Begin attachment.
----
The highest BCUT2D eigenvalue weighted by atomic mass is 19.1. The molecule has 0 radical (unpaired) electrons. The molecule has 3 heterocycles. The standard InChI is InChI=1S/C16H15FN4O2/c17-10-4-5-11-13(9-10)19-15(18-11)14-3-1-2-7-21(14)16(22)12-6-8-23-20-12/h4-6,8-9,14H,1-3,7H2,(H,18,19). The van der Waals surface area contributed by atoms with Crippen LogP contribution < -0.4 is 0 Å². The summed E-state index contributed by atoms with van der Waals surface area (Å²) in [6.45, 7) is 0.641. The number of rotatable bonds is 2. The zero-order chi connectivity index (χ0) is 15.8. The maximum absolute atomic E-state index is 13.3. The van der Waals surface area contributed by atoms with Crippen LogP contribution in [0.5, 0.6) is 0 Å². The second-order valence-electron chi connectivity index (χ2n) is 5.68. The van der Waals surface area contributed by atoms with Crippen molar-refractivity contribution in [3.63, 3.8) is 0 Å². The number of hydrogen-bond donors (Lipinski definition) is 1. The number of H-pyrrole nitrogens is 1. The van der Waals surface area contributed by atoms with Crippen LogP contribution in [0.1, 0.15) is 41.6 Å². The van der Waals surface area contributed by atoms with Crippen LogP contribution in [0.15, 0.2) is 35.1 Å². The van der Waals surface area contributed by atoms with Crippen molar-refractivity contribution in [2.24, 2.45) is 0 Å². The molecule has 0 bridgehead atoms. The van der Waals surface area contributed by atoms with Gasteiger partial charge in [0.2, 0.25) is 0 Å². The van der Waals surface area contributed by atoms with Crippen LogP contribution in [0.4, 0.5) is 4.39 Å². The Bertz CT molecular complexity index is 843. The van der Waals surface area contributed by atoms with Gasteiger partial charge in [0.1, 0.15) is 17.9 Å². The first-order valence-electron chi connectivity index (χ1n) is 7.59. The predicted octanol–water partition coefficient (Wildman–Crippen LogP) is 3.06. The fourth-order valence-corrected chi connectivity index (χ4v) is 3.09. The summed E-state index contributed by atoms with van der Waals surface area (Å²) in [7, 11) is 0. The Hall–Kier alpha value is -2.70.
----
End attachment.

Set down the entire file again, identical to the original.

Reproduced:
The highest BCUT2D eigenvalue weighted by atomic mass is 19.1. The molecule has 0 radical (unpaired) electrons. The molecule has 3 heterocycles. The standard InChI is InChI=1S/C16H15FN4O2/c17-10-4-5-11-13(9-10)19-15(18-11)14-3-1-2-7-21(14)16(22)12-6-8-23-20-12/h4-6,8-9,14H,1-3,7H2,(H,18,19). The van der Waals surface area contributed by atoms with Crippen LogP contribution < -0.4 is 0 Å². The summed E-state index contributed by atoms with van der Waals surface area (Å²) in [6.45, 7) is 0.641. The number of rotatable bonds is 2. The zero-order chi connectivity index (χ0) is 15.8. The maximum absolute atomic E-state index is 13.3. The van der Waals surface area contributed by atoms with Crippen LogP contribution in [0.5, 0.6) is 0 Å². The second-order valence-electron chi connectivity index (χ2n) is 5.68. The van der Waals surface area contributed by atoms with Crippen molar-refractivity contribution in [3.63, 3.8) is 0 Å². The number of hydrogen-bond donors (Lipinski definition) is 1. The number of H-pyrrole nitrogens is 1. The van der Waals surface area contributed by atoms with Crippen LogP contribution in [0.1, 0.15) is 41.6 Å². The van der Waals surface area contributed by atoms with Crippen LogP contribution in [0.15, 0.2) is 35.1 Å². The van der Waals surface area contributed by atoms with Crippen molar-refractivity contribution in [2.24, 2.45) is 0 Å². The molecule has 0 bridgehead atoms. The van der Waals surface area contributed by atoms with Gasteiger partial charge in [0.2, 0.25) is 0 Å². The van der Waals surface area contributed by atoms with Crippen LogP contribution in [0.4, 0.5) is 4.39 Å². The Bertz CT molecular complexity index is 843. The van der Waals surface area contributed by atoms with Gasteiger partial charge in [0.1, 0.15) is 17.9 Å². The first-order valence-electron chi connectivity index (χ1n) is 7.59. The predicted octanol–water partition coefficient (Wildman–Crippen LogP) is 3.06. The fourth-order valence-corrected chi connectivity index (χ4v) is 3.09. The summed E-state index contributed by atoms with van der Waals surface area (Å²) in [7, 11) is 0. The Hall–Kier alpha value is -2.70.